Robotic Range Extender: Power and Energy Management for a Hybrid Powertrain with Quantized Power Sources

Principal Investigators: Jason Siegel, University of Michigan, siegeljb@umich.edu
Anna Stefanopoulou, University of Michigan, annastef@umich.edu
Student: Yuanzhan Wang, Miriam Figueroa, University of Michigan
Government: John (Jack) Hartner, Denise Rizzo, U.S. Army TARDEC
Industry: Tom Westrich, Ultra AMI Fuel Cells
Buz McCain, Ballard Power Systems Inc.

Hybrid power sources for robots.There is a need for quiet, long-life power sources for robotic vehicles which cannot be met by batteries (due to endurance), or with combustion engines (due to noise). Hybrid power that combines a battery with small, propane-fueled solid oxide fuel cell (SOFC) has been demonstrated using an Ultra Electronics AMI 245 Watt fuel cell and a BB2590 battery pack. The project will address optimal power and energy management of a hybrid battery and fuel cell system powering a tracked mobile robot and hence will directly assist TARDEC with the recently launched program in Man-Transportable Robotic System MTRS.

This effort will advance the state of the art in SOFC degradation models by coupling a physics based temperature distribution with stress based degradation mechanism to evaluate the performance loss over a realistic usage profile for the SOFC when hybridized with lithium ion battery pack. The power profiles for PackBot driving cycles provided by TARDEC will be used to develop statistical models of the vehicle load and evaluate the impact of battery sizing, and the State of Charge thresholds for FC startup-shutdowns on stack and battery cell life.

The hybrid SOFC configuration presents new power management challenges given the following special characteristics of the SOFC power plant: (1) the fuel cell lacks load-following ability and therefore operates most of the time at a constant power output; (2) each SOFC startup and shutdown event takes several minutes and consumes significant battery power and shortens the useable stack life. Although this hybrid configuration contains much more usable energy than a pure-battery system, its novel combination of a variable power output battery with a fixed-output fuel cell, both with comparable power outputs, requires new control methodologies to make it an effective solution for the mobile robot application.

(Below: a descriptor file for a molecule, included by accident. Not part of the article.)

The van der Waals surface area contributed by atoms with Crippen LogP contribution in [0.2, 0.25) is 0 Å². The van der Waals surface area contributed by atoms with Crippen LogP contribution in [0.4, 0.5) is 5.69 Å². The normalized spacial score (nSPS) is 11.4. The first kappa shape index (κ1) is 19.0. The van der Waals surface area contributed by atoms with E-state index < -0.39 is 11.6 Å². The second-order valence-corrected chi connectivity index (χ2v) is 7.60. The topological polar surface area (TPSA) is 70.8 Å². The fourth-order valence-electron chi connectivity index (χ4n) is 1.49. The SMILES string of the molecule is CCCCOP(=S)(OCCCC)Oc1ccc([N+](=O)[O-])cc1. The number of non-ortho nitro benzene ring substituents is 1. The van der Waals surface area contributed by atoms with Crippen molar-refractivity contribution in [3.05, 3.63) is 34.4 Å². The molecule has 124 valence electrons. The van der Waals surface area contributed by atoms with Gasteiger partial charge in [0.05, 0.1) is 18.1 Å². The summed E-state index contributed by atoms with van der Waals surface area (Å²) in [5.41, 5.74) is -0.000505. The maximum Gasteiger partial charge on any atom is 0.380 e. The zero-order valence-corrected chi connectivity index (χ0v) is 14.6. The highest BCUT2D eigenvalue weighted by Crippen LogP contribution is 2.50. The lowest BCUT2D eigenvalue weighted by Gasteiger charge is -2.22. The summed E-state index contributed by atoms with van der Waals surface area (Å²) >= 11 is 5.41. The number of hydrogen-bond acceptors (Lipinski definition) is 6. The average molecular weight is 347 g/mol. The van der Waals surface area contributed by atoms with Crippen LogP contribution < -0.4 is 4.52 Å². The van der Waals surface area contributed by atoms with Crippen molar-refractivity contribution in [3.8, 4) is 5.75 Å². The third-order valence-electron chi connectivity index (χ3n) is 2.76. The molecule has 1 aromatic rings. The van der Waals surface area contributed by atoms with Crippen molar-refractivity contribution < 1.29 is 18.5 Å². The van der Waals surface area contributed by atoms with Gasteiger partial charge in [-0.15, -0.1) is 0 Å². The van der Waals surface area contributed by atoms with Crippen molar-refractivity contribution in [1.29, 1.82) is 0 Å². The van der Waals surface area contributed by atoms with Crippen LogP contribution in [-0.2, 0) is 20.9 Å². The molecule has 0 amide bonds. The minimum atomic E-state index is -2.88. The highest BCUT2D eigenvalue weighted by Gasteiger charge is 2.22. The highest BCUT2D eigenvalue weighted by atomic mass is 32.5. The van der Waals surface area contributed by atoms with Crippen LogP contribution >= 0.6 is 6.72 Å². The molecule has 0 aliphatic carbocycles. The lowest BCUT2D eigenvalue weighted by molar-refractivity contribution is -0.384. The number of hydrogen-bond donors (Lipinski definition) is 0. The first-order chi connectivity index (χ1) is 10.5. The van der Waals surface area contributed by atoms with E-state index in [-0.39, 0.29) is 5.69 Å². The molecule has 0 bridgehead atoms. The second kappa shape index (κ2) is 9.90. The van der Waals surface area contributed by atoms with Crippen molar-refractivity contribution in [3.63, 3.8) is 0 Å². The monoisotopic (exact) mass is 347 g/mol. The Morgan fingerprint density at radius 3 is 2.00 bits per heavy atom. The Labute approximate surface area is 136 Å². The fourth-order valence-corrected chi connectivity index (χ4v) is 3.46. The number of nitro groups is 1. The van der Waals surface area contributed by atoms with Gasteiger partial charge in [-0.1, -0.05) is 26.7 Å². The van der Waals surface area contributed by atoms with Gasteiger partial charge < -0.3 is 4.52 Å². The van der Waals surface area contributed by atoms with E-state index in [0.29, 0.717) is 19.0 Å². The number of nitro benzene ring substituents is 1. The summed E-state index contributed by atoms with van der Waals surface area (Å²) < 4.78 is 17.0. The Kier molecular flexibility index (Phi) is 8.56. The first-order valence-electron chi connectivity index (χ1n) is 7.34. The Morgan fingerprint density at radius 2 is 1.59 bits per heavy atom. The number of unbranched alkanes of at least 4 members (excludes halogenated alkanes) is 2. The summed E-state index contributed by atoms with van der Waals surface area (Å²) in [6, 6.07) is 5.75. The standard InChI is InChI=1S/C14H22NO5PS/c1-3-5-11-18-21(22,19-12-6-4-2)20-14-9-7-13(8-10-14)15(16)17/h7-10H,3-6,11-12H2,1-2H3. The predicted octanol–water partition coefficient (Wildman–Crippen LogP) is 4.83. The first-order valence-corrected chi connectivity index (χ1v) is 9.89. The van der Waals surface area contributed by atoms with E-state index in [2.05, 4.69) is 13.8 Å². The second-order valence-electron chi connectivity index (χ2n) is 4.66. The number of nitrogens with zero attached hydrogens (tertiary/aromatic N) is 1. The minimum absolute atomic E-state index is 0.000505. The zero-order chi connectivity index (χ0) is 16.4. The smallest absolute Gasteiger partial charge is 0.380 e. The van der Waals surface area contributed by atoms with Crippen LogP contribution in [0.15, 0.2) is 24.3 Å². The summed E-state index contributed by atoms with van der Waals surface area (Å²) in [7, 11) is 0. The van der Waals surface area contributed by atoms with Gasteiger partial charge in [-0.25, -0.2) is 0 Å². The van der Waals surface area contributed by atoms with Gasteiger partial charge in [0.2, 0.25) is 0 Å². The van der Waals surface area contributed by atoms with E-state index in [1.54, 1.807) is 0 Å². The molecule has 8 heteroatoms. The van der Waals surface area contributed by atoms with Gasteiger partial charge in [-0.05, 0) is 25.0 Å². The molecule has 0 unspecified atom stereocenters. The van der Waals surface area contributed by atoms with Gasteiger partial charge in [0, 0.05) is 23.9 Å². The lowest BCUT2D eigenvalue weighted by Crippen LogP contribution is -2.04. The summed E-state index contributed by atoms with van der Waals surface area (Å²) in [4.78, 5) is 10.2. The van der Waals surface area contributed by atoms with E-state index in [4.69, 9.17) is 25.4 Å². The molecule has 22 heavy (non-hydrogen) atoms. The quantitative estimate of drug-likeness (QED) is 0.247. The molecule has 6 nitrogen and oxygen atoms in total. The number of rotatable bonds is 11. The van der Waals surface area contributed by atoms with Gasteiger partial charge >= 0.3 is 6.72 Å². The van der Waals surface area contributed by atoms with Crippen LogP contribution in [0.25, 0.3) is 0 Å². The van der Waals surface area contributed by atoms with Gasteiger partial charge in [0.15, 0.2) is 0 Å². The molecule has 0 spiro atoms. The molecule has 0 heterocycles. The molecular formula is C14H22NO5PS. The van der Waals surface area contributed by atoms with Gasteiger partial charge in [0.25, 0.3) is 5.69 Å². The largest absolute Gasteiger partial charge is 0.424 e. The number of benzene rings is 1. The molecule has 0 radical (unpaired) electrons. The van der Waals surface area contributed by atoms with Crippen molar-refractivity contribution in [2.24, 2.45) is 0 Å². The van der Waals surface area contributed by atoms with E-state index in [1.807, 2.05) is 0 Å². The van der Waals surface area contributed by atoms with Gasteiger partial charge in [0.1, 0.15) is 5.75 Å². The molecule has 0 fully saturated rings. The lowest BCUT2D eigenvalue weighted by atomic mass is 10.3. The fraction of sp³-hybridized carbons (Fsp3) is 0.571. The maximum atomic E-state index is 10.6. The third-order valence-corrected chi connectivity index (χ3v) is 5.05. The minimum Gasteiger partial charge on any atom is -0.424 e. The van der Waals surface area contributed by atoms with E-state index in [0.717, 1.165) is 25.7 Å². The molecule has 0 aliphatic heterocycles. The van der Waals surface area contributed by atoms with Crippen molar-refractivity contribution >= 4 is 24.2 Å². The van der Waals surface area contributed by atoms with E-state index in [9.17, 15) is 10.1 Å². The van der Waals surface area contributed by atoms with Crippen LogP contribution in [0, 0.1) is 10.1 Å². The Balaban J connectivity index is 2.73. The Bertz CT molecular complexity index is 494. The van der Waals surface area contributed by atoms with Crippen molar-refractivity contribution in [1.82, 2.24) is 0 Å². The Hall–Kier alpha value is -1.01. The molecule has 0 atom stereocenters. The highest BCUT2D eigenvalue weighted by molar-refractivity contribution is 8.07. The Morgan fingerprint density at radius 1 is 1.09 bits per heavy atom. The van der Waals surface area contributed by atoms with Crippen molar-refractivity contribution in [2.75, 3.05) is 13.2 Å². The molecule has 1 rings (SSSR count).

While the conventional hybrid has been heavily studied, the quantized SOFC-battery hybrid has not been studied apart from the hybridization with a gas turbine. New systematic methodologies are needed to get optimum power and endurance from this system. Prior ARC work on the SOFC-Battery hybrid power management shows that a hybrid automaton with discrete linear states can be used to model the system electrical behavior. The previous ARC project on reconfigurable control culminated by addressing applications to the important SOFC/Battery problem using an approach that was good for an initial study but ultimately limited in scope due to simplifying assumptions.

Publications:

  • Y. Kim, B.A. McCain and A. Stefanopoulou, "Trajectory Optimization for Electrified Trams without Catenary Cable." Presented at IFAC E-COSM 2015, Aug, 24-26, Columbus, OH.
  • J. B. Siegel, Y. Wang, A. G. Stefanopoulou and B. A. McCain, "Comparison of SOFC and PEM Fuel Cell Hybrid Power Management Strategies for Mobile Robots," Vehicle Power and Propulsion Conference (VPPC), 2015 IEEE, Montreal, QC, 2015, pp. 1-6. doi: 10.1109/VPPC.2015.7352914.